However Mr. Hamdeen Sabbahy is considered right now as the leader of the youth. His second choice, is to support Dr. Ahmed Shafik. In doing that, he would also encourage the youth to join his party, not the Karama(dignity) party, but a new one he would start for the youth. This would give him an important percentage in the upcoming parliament, and that way he would be able to control the president, and government if they get out of line. This course of action is only possible with Dr. Ahmed Shafik, being a civil person, who does not transform religion into a business. It will advertise Hamdeen Sabbahy, who would be known as the opposition. He could also demand making a suppository government which will know every detail of the functioning government, and in four years, Egypt's new generation will welcome its first truly elected president Mr. Hamdeen Sabbahy. 

Let these speculations arrive to Sabbahy's ears, and it could become a reality. Don't be passive. Your voice counts.

Hassan A. Madkour

Egyptian Presidential Elections

The Egyptian Revolution (January 25th 2011) was made in order to obtain democracy, freedom of speech, and liberty. I pity the martyrs. Its appalling that only the supporters of Ahmed Shafik and Amr Moussa accept criticism for their views, while the others who accuse these supporters of being counter-revolutionary, don't accept any kind of criticism and get angry, frustrated, and offensive when opposed. They impose their opinion, they want a theocracy, an ideocracy, a dictatorship. Calling it democracy won't make it so. If they really intended on letting the revolution succeed, and a democratic rule to reign, they would let the people's choices in peace and choose the best of them (or the lesser of two evils) in the second round. No, there was no cheating or falsification. People expressed their opinions. The elections were recorded for the 48 hours wherein they were held, and televised. The vote counting was also televised so it was impossible to cheat.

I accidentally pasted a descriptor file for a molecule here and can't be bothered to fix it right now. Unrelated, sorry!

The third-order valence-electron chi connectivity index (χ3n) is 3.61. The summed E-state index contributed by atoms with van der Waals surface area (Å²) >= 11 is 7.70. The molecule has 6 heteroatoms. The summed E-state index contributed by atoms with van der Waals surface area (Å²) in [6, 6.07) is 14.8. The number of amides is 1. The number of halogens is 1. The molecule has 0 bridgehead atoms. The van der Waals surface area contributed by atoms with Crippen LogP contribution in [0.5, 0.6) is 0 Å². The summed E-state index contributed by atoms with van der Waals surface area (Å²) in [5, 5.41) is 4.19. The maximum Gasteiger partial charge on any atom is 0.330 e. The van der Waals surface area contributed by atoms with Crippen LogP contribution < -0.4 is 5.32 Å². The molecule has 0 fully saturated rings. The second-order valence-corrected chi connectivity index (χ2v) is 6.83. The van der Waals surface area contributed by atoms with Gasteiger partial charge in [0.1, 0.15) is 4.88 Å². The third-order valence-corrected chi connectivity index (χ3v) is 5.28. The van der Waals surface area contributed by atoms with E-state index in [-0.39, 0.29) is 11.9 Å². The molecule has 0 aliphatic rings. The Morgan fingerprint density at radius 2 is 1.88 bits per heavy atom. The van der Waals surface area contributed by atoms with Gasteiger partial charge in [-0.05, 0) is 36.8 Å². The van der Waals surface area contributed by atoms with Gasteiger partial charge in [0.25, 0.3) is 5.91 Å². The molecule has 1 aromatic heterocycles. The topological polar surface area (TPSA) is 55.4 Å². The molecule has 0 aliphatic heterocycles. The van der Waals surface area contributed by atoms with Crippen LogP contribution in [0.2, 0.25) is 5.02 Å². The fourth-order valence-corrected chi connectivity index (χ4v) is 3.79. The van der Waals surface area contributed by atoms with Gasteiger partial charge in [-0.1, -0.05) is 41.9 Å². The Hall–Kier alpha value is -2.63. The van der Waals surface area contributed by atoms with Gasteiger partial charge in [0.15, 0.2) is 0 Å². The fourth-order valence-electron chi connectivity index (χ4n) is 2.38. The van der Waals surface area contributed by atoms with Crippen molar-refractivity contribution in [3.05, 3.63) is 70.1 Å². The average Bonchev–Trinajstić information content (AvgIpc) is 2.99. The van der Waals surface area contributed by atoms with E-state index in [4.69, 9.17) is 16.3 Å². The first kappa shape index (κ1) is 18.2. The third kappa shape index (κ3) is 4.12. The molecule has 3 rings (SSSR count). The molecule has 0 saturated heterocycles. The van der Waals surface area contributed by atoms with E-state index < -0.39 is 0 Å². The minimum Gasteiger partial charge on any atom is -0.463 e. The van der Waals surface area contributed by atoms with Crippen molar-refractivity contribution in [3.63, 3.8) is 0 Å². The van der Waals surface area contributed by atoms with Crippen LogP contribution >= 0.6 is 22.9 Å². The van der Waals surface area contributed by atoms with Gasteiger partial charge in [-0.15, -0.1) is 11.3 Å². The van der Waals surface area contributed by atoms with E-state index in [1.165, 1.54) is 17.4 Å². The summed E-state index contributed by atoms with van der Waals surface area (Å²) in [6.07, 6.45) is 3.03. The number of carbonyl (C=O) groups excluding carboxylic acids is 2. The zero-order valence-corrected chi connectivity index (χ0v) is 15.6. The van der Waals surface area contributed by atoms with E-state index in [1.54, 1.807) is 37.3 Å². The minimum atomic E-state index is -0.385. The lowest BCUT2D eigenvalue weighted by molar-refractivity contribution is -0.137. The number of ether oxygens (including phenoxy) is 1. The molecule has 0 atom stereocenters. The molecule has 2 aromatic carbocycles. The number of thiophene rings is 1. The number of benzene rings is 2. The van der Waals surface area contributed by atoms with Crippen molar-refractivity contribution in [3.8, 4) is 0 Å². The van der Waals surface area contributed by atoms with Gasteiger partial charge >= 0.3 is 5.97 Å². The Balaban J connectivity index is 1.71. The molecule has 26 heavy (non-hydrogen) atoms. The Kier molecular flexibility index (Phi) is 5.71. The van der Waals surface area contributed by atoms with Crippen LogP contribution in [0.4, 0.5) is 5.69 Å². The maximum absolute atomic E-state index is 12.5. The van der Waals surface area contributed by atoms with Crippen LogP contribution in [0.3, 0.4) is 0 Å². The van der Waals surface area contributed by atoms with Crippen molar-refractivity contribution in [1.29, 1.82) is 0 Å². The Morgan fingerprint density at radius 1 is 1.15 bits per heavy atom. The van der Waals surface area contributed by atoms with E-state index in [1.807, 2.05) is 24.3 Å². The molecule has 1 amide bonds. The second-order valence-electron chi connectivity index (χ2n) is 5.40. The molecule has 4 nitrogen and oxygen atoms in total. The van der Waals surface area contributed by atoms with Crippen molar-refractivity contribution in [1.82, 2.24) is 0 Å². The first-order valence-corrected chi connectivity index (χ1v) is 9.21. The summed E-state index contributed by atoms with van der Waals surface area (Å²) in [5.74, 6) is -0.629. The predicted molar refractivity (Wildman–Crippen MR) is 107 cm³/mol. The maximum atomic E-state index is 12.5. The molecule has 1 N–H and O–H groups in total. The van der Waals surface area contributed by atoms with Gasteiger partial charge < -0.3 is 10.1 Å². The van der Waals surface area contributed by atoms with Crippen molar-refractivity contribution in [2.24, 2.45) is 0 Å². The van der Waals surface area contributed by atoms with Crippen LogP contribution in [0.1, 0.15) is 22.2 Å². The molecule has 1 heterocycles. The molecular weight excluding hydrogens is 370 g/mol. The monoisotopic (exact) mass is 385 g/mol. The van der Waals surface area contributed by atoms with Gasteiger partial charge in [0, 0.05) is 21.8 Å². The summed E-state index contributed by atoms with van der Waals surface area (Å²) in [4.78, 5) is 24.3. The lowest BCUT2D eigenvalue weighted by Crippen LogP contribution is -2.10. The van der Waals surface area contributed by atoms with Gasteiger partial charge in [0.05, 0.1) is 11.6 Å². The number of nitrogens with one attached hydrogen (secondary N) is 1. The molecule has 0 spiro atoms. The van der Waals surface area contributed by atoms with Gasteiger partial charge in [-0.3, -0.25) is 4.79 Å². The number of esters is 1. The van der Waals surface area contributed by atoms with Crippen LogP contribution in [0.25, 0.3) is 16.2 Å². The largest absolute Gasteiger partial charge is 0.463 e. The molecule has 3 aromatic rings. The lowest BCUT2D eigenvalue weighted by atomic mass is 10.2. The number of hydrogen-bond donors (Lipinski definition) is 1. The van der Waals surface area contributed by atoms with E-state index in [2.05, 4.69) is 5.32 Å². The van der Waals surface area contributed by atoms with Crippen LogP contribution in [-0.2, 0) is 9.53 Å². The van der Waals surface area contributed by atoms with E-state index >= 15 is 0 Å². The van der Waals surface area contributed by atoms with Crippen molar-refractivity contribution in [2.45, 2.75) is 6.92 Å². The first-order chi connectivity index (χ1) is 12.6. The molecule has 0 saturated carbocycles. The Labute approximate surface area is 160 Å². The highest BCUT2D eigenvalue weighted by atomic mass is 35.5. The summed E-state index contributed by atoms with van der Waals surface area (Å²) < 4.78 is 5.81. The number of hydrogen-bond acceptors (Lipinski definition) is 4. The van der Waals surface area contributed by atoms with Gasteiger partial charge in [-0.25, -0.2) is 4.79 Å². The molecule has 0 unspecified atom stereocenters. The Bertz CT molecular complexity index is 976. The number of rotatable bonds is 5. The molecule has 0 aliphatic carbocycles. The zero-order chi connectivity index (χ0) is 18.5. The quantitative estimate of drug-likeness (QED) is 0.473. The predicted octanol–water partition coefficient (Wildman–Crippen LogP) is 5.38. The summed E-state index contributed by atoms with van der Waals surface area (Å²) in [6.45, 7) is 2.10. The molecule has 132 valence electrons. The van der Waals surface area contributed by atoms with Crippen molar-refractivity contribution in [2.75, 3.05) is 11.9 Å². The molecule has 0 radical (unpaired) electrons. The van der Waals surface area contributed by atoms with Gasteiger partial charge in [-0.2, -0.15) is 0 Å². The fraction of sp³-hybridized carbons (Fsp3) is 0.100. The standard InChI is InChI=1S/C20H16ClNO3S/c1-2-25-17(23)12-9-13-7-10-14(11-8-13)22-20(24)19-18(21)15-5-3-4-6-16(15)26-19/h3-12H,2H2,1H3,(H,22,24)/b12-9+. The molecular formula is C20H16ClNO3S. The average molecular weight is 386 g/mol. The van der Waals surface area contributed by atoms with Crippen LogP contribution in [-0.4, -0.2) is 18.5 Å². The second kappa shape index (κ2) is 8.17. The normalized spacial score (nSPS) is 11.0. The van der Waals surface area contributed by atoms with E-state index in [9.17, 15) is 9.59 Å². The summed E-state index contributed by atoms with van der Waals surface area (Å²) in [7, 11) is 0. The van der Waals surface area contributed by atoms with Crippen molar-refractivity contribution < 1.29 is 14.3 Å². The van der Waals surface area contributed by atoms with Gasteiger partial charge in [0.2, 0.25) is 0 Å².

Some people also did not chose a candidate but wrote "None of them are qualified", and others who wanted a candidate who was disqualified wrote " We want Hazem Salah Abu-Ismail". Yes, their votes won't count, but their opinion was expressed, and heard throughout the country thanks to the media. That is the true essence of democracy, not people who fight and argue about how these candidates cheated and will not be president.

You can go to Tahrir Square (which is ironically a round place) as you like, but the majority spoke. I agree that 80% of Egyptians are illiterate, and can be made fools of, but being illiterate doesn't mean they don't have the right to vote! They are as much a part of the community as any of us, or of you reading this entry are! Being illiterate does NOT mean being stupid. These people are not deaf, nor blind. They watch the media as much as any of us, or maybe more, to compensate for not being able to read the daily paper. They have seen all of the candidates express themselves and have made a decision. Embrace the people's choice, or go live under a rock for all I care, but do NOT claim it wasn't democracy. Do NOT attack people for their choices. You wanted democracy, and now you have it.

But now, you have to make a choice: Either a deceitful man who is influenced by the "Morshed" of the Muslim Brotherhood, or a man who was part of the ancient regime, but also a man who opposed that regime and its leader for a long time.

Make your choice, don't be passive. Your vote counts.

Hassan A. Madkour